The education sector was responsible for at least 172 data breaches in 2021, making it the second most vulnerable to security incidents.
Only the public sector (263) suffered more publicly disclosed data breaches last year, according to data from our sister company IT Governance, which reviewed more than 1,000 security incidents across the year.
This should cause huge concern for schools and other educational institutes, because most of those incidents would have related to children, whose data is subject to specific protections under the GDPR (General Data Protection Regulation).
As such, any educational institute that fails to adequately protect personal data not only risks harm to the affected individuals but could also face strict penalties, including a substantial fine.
The GDPR also states that data controllers can be held accountable for security incidents that occur at third-party organisations.
This means, for example, that if an educational institute outsources a data processing task to a private firm which then compromises that data, both organisations could be liable under the GDPR.
You can find information and guidance about data breaches in the education sector in our free green paper Cyber Security 101 – A guide for schools.
It also contains essential guidance on what your school must do to protect its systems, and debunks six common cyber security myths.
How are data breaches occurring?
When a data breach is publicly disclosed, organisations don’t always know, or aren’t obliged to say, what caused it.
But where this information was known, ransomware was the most common cause of breaches among schools, accounting for 41% of all incidents.
IT Governance’s report found 70 ransomware attacks against schools in total, demonstrating the challenges that schools have faced during the COVID-19 pandemic. With campuses closed due to lockdown restrictions, classes and other activities were done online, bringing with it the requirement for new technologies.
This increased the threat surface, adding new potential vulnerabilities that cyber criminals could exploit. It also made schools a more attractive target. Criminal hackers were aware how important it was to have access to technology and reasoned that education institutes would be more willing to pay an extortion demand if they were exploited.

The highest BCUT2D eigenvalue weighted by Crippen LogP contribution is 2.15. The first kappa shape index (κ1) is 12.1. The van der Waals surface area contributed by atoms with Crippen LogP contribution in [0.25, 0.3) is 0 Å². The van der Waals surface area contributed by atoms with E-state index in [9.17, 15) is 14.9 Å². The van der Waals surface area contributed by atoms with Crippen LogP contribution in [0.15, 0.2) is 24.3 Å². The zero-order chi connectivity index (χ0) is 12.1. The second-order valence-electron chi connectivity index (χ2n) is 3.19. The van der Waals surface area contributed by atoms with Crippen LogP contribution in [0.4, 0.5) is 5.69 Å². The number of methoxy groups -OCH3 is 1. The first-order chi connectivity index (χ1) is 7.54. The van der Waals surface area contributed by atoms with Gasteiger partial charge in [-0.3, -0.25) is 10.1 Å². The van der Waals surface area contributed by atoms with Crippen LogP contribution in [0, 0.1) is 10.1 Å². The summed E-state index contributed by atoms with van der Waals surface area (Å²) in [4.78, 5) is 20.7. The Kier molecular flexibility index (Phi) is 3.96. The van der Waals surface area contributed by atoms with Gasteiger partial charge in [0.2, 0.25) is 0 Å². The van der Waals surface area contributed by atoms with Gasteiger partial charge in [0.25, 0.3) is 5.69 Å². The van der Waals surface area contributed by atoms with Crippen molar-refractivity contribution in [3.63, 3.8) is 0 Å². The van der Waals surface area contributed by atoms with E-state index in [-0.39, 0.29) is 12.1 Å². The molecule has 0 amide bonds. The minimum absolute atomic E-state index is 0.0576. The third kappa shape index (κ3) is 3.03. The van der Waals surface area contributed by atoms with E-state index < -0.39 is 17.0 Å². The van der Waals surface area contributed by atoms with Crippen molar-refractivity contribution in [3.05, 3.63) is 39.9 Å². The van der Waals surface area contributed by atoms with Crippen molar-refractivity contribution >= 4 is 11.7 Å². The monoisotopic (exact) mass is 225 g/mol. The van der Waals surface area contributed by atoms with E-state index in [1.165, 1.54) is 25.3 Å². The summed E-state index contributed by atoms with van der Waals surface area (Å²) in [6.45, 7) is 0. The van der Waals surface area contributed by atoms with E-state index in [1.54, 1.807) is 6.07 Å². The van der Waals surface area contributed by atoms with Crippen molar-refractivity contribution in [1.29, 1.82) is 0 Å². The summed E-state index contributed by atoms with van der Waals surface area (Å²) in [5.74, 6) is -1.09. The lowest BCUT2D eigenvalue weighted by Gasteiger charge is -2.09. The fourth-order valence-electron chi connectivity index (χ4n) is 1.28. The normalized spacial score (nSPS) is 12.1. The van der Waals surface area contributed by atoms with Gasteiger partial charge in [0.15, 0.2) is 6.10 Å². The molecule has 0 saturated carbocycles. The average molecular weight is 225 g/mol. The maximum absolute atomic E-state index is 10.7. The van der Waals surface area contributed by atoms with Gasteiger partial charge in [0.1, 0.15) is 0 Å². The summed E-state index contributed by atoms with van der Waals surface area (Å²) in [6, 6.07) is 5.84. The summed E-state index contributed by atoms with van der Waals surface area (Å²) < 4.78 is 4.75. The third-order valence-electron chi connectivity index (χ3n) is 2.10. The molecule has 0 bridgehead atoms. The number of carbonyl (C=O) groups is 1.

Of course, this isn’t an issue that’s exclusive to the education sector. Ransomware accounted for 401 security incidents, which represents a 39% increase on the previous year and 32% of all security incidents in 2021.
Another common cause of data breaches at schools was internal error. The report found 19 such cases, which includes any incident in which an employee exposes sensitive information by mistakes. This might be a result of emailing records to the wrong person or misconfiguring a database online.
In more positive news, there were only four reported cases of data breaches resulting from a malicious insider. These breaches occur when a pupil or employee sabotages the organisation by misappropriate or leaking sensitive information.
These breaches can sometimes be relatively harmless, with a pupil hacking into the school’s system to deface a website. However, they can sometimes have more sinister and harmful effects.
Malicious insiders are often motivated by revenge, which is most likely to occur when an employee has been fired or feels unvalued in their work. They will compromise data to deliberately cause problems for the organisation – but if children’s personal information is affected, the harm will be far greater than simply reputational damage.
How else can you protect your school?
You can find more tips on how to prevent data breaches by reading Cyber Security 101 – A guide for schools.
This free green paper gives an overview of the threat landscape and explains how schools can secure their systems.
You’ll learn why things such as risk assessments, staff training and access controls are essential, and discover the first steps toward bolstering your security defences.